The parallels are numerous between the qualities you will need to influence the horse and those you must rely on to convince your colleagues to follow you, beyond rational arguments. For example:


  • To what extent do you demonstrate emotional intelligence when exercising your leadership?
  • How much attention do you pay to the trust you inspire in others?
  • How much confidence do you have in yourself?
  • What is the quality of your presence when you interact with others?
  • To what extent do you demonstrate courage?


These are just some of the questions, and more, that you will face… and, thanks to your coaches – equine and human –, for which you will find answers.

Online or in-class training is gradually reaching its limits. Could experiencing leadership learning or team cohesion with horses finally give you the effective tool you’ve been looking for so long? What if the horse, an ancestral animal, became both an inspiring figure and an accomplice for innovatively transforming individual and collective leadership within your company?

Notes: For further exploration, see references provided in the original text, including links to programs that incorporate horse-assisted learning, as well as additional reading on biomimicry and leadership styles.



[1] https://www.imd.org/sl/program/women-leadership-program-content-learning/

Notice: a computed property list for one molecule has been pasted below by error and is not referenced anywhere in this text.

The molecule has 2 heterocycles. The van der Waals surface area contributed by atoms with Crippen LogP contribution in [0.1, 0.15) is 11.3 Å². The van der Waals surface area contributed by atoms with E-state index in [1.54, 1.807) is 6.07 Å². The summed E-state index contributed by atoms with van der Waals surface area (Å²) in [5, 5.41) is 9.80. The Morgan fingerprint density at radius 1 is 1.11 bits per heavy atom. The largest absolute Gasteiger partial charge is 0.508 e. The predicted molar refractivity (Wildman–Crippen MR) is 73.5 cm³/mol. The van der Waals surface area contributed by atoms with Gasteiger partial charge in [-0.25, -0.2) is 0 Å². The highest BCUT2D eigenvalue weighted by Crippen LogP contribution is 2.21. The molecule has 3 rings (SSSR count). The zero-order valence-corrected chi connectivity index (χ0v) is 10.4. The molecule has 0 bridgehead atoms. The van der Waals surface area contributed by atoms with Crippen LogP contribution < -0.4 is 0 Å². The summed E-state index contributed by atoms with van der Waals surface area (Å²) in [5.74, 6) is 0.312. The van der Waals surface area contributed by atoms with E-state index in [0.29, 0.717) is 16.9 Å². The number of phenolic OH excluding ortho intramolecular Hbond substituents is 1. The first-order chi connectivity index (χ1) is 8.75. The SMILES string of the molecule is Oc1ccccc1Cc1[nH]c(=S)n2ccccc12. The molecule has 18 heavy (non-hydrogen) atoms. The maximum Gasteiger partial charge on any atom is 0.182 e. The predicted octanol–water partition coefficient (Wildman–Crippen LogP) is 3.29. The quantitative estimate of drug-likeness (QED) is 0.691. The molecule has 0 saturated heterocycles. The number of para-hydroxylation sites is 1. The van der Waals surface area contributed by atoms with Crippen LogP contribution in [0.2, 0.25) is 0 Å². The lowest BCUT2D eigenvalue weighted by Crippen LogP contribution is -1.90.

[2] https://equicoaching-events.com/seminaire-equicoaching-hec-paris-2021/ ; https://www.hec.edu/en/news-room/let-horse-lead-you-better-management

[3] https://www.mannheim-business-school.com/en/mba-master-and-courses/mannheim-series-for-executives/workshop-leading-teams-effectively-with-the-power-of-horse-assisted-coaching/

[4] Pour aller plus loin : Benyus, J., Biomimétisme : quand la nature inspire des innovations durables, Rue de l’échiquier (Paris), 2017, 408 pages, et The Biomimicry Institute (https://biomimicry.org/).

[5] Serot Almeras, H., et Bresciani, S., «Equine Facilitated Learning for Enhancing Leadership and Communication Skills»Academy of Management Proceedings, volume 2021, n° 1, juillet 2021.

[6] Il existe de nombreuses références, dont : Nanjundeswaraswamy, T. S., et Swamy, D. R., «Leadership styles», Advances in Management, volume 7, no 2, février 2014, p. 57-62.

[7] Bismuth, D., «Quand l’entreprise est un loup pour le cheval» (article en ligne), Harvard Business Review France, 19 juillet 2017 (https://www.hbrfrance.fr/chroniques-experts/2017/07/16305-lentreprise-loup-cheval/).